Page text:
Bulldogs Blog

Georgia’s first home game creates discussions about FCS opponents

Nicholls State head coach Tim Rebowe will bring his team to Athens to take on Georgia on Saturday.
Nicholls State head coach Tim Rebowe will bring his team to Athens to take on Georgia on Saturday. AP

Georgia fans across the state will travel to Athens on Saturday for the team’s first home game of 2016. If all goes according to plan, they could very well leave by halftime and not miss anything important.

While it’s true that the Bulldogs’ second game of 2016 is highly anticipated, it should not be one that is highly contested.

Georgia’s first game in Sanford Stadium under Kirby Smart is against Nicholls State, an FCS team that plays in the Southland Conference. The matchup falls into the cupcake category of games, a descriptor often used when FBS programs host FCS teams with the promise of a victory for the bigger team and a significant financial incentive for the smaller squad.

Three FCS teams upended FBS teams in this season’s first week, but the Colonels are not quite at that level. Nicholls State is fresh off a 3-9 season in which it played two FBS schools: Louisiana-Monroe and Colorado. The Colonels lost both games by a combined score of 95-0. It’s worth noting that excluding the wins over Nicholls State, UL-Monroe and Colorado combined for four victories in 2015.

The topic of scheduling FCS programs has been a divisive one at the FBS level. The Big Ten, for example, announced last year its teams would no longer schedule FCS opponents beginning in 2016. On the other side are coaches like Florida State’s Jimbo Fisher, who argue that scheduling FCS opponents not only gives those athletic departments needed funds but also works as a trickle-down effect of cash when those programs schedule Division II foes.

The Nicholls State game was out of the hands of Smart, as the two teams agreed on this game two years ago. When asked about the matchup, which will give Nicholls State a $525,000 payday, Smart explained you have to see it from the perspective of both teams involved.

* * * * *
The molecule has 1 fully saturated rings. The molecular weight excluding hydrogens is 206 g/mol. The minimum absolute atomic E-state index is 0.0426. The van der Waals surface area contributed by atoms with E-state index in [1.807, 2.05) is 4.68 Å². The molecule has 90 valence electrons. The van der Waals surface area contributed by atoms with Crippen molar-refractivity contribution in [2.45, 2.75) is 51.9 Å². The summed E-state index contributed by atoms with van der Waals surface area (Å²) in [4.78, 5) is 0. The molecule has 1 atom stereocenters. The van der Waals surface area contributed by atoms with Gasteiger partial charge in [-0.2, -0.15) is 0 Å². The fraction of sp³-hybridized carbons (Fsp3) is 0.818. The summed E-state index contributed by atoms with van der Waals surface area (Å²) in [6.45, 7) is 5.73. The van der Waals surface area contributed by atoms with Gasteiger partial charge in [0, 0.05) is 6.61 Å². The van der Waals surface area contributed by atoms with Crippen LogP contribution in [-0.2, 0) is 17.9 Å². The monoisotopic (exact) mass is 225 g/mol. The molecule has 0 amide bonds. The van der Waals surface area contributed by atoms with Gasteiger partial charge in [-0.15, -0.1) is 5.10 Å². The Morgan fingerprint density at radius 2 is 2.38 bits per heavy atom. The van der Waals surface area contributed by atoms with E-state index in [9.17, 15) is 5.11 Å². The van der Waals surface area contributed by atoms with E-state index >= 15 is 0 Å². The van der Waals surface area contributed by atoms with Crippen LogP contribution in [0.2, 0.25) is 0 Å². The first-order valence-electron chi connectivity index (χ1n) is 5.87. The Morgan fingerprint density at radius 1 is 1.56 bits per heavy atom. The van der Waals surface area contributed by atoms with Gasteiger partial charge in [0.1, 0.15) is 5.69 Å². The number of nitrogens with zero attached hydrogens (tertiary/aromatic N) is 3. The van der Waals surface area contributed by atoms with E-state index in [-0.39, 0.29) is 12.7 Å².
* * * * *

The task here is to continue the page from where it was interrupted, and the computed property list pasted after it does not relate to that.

“It gives those kids an opportunity to play in a venue they don’t get to play in,” Smart said. “It’s not something that I can say I love or don’t love, because it’s not fair to them. Some of these teams fund their programs with these games, and they give their kids an opportunity to play football.”

Smart pointed out how valuable games like Saturday’s can be for a program such as Nicholls State as well as college football in general. He drew upon his season spent as LSU’s defensive backs coach to explain that he’s seen quite a bit of high school talent in Louisiana. Many of those players couldn’t continue playing football without teams such as Nicholls State, which need these high-paying games for their budgets.

“You’ve got to look at both sides of the straw,” Smart said.

On the other side is Tim Rebowe, now in his second season with the Colonels. Rebowe has witnessed this type of games from both sides, having also spent 14 years as an assistant coach at FBS teams Louisiana-Monroe and Louisiana-Lafayette.

While the time at two Sun Belt teams wasn’t quite on par with being on an SEC coaching staff, it reinforced Rebowe’s mindset that these games need to happen.

“It’s what you do: You have to play some of the big boys,” Rebowe said. “We like to do it. It’s great exposure for our program and for some of our teammates to go out there and see if they can compete at the higher level.”

Rebowe was quick to dispel worries over the score getting away from the Colonels early on, instead talking about the opportunity this gives his team. This group of players have never played in a stadium as large as Georgia’s, and with that comes more attention if someone was to have a breakout game.

The final showing on the scoreboard may not demonstrate it, but the Colonels won’t be leaving Athens with nothing to show for it.

“It’s a necessary evil,” Rebowe said.

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